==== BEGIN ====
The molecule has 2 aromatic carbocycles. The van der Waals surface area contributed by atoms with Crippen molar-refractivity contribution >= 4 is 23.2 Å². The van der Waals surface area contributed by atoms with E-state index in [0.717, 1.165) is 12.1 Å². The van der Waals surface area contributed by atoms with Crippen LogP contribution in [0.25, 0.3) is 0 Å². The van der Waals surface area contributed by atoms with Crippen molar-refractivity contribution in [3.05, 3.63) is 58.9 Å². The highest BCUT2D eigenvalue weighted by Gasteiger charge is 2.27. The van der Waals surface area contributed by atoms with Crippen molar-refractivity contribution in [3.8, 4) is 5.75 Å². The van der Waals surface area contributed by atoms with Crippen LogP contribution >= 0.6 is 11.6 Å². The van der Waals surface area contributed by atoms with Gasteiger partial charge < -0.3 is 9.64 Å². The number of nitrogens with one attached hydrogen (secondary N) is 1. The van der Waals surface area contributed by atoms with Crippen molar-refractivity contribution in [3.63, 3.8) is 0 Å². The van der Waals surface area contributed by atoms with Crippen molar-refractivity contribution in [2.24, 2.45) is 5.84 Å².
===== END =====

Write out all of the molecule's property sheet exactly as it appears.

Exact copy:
The molecule has 2 aromatic carbocycles. The van der Waals surface area contributed by atoms with Crippen molar-refractivity contribution >= 4 is 23.2 Å². The van der Waals surface area contributed by atoms with E-state index in [0.717, 1.165) is 12.1 Å². The van der Waals surface area contributed by atoms with Crippen LogP contribution in [0.25, 0.3) is 0 Å². The van der Waals surface area contributed by atoms with Crippen molar-refractivity contribution in [3.05, 3.63) is 58.9 Å². The highest BCUT2D eigenvalue weighted by Gasteiger charge is 2.27. The van der Waals surface area contributed by atoms with Crippen molar-refractivity contribution in [3.8, 4) is 5.75 Å². The van der Waals surface area contributed by atoms with Crippen LogP contribution >= 0.6 is 11.6 Å². The van der Waals surface area contributed by atoms with Gasteiger partial charge < -0.3 is 9.64 Å². The number of nitrogens with one attached hydrogen (secondary N) is 1. The van der Waals surface area contributed by atoms with Crippen molar-refractivity contribution in [3.63, 3.8) is 0 Å². The van der Waals surface area contributed by atoms with Crippen molar-refractivity contribution in [2.24, 2.45) is 5.84 Å².